So what do we make of the 1971 case of Baker v. Nelson? RBG says not much.
Cooper: The issues, the constitutional issues that 10 have been presented to the Court, are not of first 11 impression here. In Baker v. Nelson, this Court 12 unanimously dismissed for want of a substantial Federal 13 question.
JUSTICE GINSBURG: Mr. Cooper, Baker v. 15 Nelson was 1971. The Supreme Court hadn’t even decided 16 that gender-based classifications get any kind of 17 heightened scrutiny.
MR. COOPER: That is —
JUSTICE GINSBURG: And the same-sex intimate 20 conduct was considered criminal in many States in 1971, 21 so I don’t think we can extract much in Baker v. Nelson.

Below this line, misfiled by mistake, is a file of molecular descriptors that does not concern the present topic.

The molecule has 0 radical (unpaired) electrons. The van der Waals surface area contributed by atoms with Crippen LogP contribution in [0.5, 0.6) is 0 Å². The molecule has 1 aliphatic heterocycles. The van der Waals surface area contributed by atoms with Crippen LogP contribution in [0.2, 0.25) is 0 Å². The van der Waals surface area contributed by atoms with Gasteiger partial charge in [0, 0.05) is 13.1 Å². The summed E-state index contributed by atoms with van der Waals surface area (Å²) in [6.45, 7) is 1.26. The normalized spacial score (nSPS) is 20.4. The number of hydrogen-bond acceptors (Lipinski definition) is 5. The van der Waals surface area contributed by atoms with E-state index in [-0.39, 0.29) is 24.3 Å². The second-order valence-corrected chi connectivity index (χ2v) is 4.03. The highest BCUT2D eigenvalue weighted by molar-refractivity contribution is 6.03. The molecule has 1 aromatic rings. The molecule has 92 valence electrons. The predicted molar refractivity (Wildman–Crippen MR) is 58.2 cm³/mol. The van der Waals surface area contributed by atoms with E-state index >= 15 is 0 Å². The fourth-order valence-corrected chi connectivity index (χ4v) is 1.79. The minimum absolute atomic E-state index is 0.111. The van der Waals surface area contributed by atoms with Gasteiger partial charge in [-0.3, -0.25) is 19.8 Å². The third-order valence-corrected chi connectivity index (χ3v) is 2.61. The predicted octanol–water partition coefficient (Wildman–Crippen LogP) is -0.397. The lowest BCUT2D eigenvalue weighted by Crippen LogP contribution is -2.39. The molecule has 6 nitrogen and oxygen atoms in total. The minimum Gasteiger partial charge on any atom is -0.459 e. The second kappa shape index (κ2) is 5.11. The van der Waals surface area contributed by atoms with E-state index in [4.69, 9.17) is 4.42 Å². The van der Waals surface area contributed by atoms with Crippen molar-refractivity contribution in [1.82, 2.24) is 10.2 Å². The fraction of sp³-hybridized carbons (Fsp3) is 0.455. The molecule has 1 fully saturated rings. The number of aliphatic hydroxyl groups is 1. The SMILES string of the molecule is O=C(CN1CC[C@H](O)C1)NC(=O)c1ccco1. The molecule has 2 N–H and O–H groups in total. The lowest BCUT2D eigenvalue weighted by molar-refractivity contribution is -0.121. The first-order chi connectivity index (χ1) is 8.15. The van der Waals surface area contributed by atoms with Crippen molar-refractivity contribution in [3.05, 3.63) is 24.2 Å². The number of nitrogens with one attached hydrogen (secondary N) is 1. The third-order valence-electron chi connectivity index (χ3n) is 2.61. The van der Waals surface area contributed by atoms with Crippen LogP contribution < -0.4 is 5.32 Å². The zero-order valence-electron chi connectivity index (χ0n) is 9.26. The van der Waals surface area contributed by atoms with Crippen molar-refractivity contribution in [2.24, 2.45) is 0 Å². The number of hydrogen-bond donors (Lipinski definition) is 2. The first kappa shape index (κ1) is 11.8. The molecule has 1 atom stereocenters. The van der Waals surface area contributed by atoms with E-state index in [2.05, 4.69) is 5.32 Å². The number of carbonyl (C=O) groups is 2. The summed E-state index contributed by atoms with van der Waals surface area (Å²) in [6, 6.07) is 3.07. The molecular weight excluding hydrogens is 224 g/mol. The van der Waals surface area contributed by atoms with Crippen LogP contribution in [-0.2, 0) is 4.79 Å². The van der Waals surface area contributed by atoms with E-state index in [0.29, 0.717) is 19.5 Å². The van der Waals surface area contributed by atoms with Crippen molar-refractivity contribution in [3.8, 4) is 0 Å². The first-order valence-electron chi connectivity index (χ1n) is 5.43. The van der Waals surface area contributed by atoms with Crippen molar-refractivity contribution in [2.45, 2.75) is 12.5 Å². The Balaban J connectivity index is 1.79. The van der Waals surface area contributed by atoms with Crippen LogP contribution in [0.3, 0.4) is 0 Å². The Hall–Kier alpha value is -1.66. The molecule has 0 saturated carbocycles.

MR. COOPER: Well, Your Honor, certainly I 23 acknowledge the precedential limitations of a summary 24 dismissal. But Baker v. Nelson also came fairly fast on 25 the heels of the Loving decision. And, Your Honor, I 1 simply make the observation that it seems implausible in 2 the extreme, frankly, for nine justices to have — to 3 have seen no substantial Federal question if it is true, 4 as the Respondents maintain, that the traditional 5 definition of marriage insofar as — insofar as it does 6 not include same-sex couples, insofar as it is a gender 7 definition is irrational and can only be explained, can 8 only be explained, as a result of anti-gay malice and a 9 bare desire to harm.
Of course, RBG argued all those gender cases.
(Please excuse the line numbers)